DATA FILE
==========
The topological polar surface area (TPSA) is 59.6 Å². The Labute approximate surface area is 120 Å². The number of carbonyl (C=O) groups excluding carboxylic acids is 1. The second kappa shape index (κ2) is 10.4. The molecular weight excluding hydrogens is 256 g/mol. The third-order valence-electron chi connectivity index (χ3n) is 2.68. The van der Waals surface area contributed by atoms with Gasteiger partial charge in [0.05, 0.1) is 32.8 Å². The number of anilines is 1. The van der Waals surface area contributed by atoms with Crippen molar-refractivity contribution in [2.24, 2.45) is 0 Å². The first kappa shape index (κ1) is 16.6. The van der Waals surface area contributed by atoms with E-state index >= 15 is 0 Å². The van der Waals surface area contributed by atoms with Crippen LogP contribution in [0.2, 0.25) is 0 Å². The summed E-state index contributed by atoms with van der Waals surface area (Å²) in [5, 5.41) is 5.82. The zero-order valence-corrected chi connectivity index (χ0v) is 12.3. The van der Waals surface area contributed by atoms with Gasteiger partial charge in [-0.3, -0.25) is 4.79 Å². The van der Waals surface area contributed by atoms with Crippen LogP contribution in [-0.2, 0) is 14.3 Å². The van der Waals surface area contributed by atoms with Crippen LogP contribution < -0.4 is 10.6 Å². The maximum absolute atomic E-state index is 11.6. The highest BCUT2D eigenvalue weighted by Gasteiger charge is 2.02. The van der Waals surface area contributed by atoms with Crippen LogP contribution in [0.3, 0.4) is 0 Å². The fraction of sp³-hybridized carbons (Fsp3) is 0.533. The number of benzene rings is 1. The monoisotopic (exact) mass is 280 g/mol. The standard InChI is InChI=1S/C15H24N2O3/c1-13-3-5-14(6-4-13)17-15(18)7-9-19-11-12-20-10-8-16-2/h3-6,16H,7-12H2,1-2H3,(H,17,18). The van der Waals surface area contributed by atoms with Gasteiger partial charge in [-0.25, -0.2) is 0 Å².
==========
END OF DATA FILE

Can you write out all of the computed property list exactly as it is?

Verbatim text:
The topological polar surface area (TPSA) is 59.6 Å². The Labute approximate surface area is 120 Å². The number of carbonyl (C=O) groups excluding carboxylic acids is 1. The second kappa shape index (κ2) is 10.4. The molecular weight excluding hydrogens is 256 g/mol. The third-order valence-electron chi connectivity index (χ3n) is 2.68. The van der Waals surface area contributed by atoms with Gasteiger partial charge in [0.05, 0.1) is 32.8 Å². The number of anilines is 1. The van der Waals surface area contributed by atoms with Crippen molar-refractivity contribution in [2.24, 2.45) is 0 Å². The first kappa shape index (κ1) is 16.6. The van der Waals surface area contributed by atoms with E-state index >= 15 is 0 Å². The van der Waals surface area contributed by atoms with Crippen LogP contribution in [0.2, 0.25) is 0 Å². The summed E-state index contributed by atoms with van der Waals surface area (Å²) in [5, 5.41) is 5.82. The zero-order valence-corrected chi connectivity index (χ0v) is 12.3. The van der Waals surface area contributed by atoms with Gasteiger partial charge in [-0.3, -0.25) is 4.79 Å². The van der Waals surface area contributed by atoms with Crippen LogP contribution in [-0.2, 0) is 14.3 Å². The van der Waals surface area contributed by atoms with Crippen LogP contribution < -0.4 is 10.6 Å². The maximum absolute atomic E-state index is 11.6. The highest BCUT2D eigenvalue weighted by Gasteiger charge is 2.02. The van der Waals surface area contributed by atoms with Crippen LogP contribution in [0.3, 0.4) is 0 Å². The fraction of sp³-hybridized carbons (Fsp3) is 0.533. The number of benzene rings is 1. The monoisotopic (exact) mass is 280 g/mol. The standard InChI is InChI=1S/C15H24N2O3/c1-13-3-5-14(6-4-13)17-15(18)7-9-19-11-12-20-10-8-16-2/h3-6,16H,7-12H2,1-2H3,(H,17,18). The van der Waals surface area contributed by atoms with Gasteiger partial charge in [-0.25, -0.2) is 0 Å².